How to Write Superhero Stories Without Superheroes, Kinda

The Faith Machine was also inspired by a life spent reading comics. As part of the Watchmen generation, I grew up demanding my superheroes be strained through a filter of plausibility. I didn’t want any of that silly Silver or Bronze Age aesthetic in our power fantasies. We were telling ourselves, “This is how superheroes could really work.” In hindsight, the Modern Age of superheroes was built to answer question, “How can I justify the superhero power fantasies I love?”

With The Faith Machine, flipped realism around and asked, “If superheroes materialized, manifesting as a new power on the scene, how would the old powers react?” My answer was informed by the politics of the early 2010s when two grassroots political movements emerged; Occupy Wall Street, and the Tea Party. Both new powers on the scene, how did the old powers react? Oppression or exploitation.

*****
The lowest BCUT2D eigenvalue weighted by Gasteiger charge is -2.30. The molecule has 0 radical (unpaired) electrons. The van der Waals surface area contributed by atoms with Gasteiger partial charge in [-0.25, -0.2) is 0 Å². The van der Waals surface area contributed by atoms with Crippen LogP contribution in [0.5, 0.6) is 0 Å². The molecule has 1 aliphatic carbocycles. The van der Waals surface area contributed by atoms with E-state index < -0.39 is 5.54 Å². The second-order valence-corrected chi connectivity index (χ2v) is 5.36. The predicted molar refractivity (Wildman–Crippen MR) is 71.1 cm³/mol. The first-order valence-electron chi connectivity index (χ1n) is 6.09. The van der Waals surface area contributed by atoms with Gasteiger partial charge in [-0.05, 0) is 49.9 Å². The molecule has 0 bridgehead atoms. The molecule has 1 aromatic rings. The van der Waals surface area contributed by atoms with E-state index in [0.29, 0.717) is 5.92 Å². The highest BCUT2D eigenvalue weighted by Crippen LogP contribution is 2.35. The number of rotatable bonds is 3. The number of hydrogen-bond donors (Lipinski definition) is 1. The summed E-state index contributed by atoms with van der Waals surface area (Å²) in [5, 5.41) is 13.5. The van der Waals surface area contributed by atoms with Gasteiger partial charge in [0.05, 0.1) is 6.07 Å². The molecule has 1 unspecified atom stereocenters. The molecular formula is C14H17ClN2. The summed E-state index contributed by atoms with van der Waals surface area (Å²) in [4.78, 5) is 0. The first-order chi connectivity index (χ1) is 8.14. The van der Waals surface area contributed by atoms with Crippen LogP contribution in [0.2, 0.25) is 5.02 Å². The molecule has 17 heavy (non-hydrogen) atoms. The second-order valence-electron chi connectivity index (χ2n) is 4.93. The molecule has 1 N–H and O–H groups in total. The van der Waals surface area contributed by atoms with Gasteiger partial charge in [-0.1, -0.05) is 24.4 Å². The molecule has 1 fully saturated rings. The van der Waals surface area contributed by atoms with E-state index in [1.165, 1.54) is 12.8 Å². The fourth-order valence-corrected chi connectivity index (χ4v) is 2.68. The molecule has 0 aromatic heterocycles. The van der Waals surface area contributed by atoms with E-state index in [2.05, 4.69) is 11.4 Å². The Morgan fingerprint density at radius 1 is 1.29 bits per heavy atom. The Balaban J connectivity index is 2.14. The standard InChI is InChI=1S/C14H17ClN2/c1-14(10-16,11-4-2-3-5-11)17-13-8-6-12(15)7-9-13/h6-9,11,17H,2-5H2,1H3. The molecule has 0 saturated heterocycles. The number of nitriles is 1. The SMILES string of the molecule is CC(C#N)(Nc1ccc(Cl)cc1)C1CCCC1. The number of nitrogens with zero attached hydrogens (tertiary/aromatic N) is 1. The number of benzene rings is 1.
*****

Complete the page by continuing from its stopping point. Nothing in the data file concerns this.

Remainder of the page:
Occupy Wall Street was persecuted by the law and misrepresented by the mainstream media as radicals. Oppression. The Tea Party was fooled into thinking they were welcome by politicians who took their money and their votes and gave lip service to fiscal responsibility in return. Exploitation.

Calling back to the First Thing: The Intelligence Community is often called upon to maintain the status quo for America’s elite. If superpowers were to manifest spontaneously among the population, you bet they’d be put on the job to draft all the ones they could, and eliminate the ones they couldn’t. That informed the backstory of the novel.

While I enjoy the Marvel movies, they’re drawing on decades of comics’ lore. When this wave recedes, there will be post-modern stories like this one putting a new spin on the old tropes.

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